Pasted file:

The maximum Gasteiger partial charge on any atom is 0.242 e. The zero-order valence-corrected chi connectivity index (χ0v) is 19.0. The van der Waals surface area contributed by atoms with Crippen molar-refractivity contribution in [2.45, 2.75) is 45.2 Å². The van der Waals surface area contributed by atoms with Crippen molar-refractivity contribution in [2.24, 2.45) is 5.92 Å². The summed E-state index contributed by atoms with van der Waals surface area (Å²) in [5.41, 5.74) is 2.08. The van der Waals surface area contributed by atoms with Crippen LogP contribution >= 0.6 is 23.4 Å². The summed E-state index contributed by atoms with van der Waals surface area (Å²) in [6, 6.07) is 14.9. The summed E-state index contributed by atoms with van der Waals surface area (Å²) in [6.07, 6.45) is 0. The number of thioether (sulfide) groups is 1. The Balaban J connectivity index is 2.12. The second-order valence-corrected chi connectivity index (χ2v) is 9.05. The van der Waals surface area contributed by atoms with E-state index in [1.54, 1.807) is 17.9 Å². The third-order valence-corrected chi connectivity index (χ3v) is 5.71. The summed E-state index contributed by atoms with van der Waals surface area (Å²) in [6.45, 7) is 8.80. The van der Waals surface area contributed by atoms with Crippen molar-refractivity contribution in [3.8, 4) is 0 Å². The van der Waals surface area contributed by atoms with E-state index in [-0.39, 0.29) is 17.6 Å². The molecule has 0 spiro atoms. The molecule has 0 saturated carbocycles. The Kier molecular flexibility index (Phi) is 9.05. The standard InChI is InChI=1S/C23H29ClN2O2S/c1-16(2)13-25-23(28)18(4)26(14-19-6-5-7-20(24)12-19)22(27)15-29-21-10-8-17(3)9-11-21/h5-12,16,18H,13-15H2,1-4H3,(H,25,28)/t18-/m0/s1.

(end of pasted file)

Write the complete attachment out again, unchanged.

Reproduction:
The maximum Gasteiger partial charge on any atom is 0.242 e. The zero-order valence-corrected chi connectivity index (χ0v) is 19.0. The van der Waals surface area contributed by atoms with Crippen molar-refractivity contribution in [2.45, 2.75) is 45.2 Å². The van der Waals surface area contributed by atoms with Crippen molar-refractivity contribution in [2.24, 2.45) is 5.92 Å². The summed E-state index contributed by atoms with van der Waals surface area (Å²) in [5.41, 5.74) is 2.08. The van der Waals surface area contributed by atoms with Crippen LogP contribution >= 0.6 is 23.4 Å². The summed E-state index contributed by atoms with van der Waals surface area (Å²) in [6, 6.07) is 14.9. The summed E-state index contributed by atoms with van der Waals surface area (Å²) in [6.07, 6.45) is 0. The number of thioether (sulfide) groups is 1. The Balaban J connectivity index is 2.12. The second-order valence-corrected chi connectivity index (χ2v) is 9.05. The van der Waals surface area contributed by atoms with E-state index in [1.54, 1.807) is 17.9 Å². The third-order valence-corrected chi connectivity index (χ3v) is 5.71. The summed E-state index contributed by atoms with van der Waals surface area (Å²) in [6.45, 7) is 8.80. The van der Waals surface area contributed by atoms with Crippen molar-refractivity contribution in [3.8, 4) is 0 Å². The van der Waals surface area contributed by atoms with E-state index in [-0.39, 0.29) is 17.6 Å². The molecule has 0 spiro atoms. The molecule has 0 saturated carbocycles. The Kier molecular flexibility index (Phi) is 9.05. The standard InChI is InChI=1S/C23H29ClN2O2S/c1-16(2)13-25-23(28)18(4)26(14-19-6-5-7-20(24)12-19)22(27)15-29-21-10-8-17(3)9-11-21/h5-12,16,18H,13-15H2,1-4H3,(H,25,28)/t18-/m0/s1.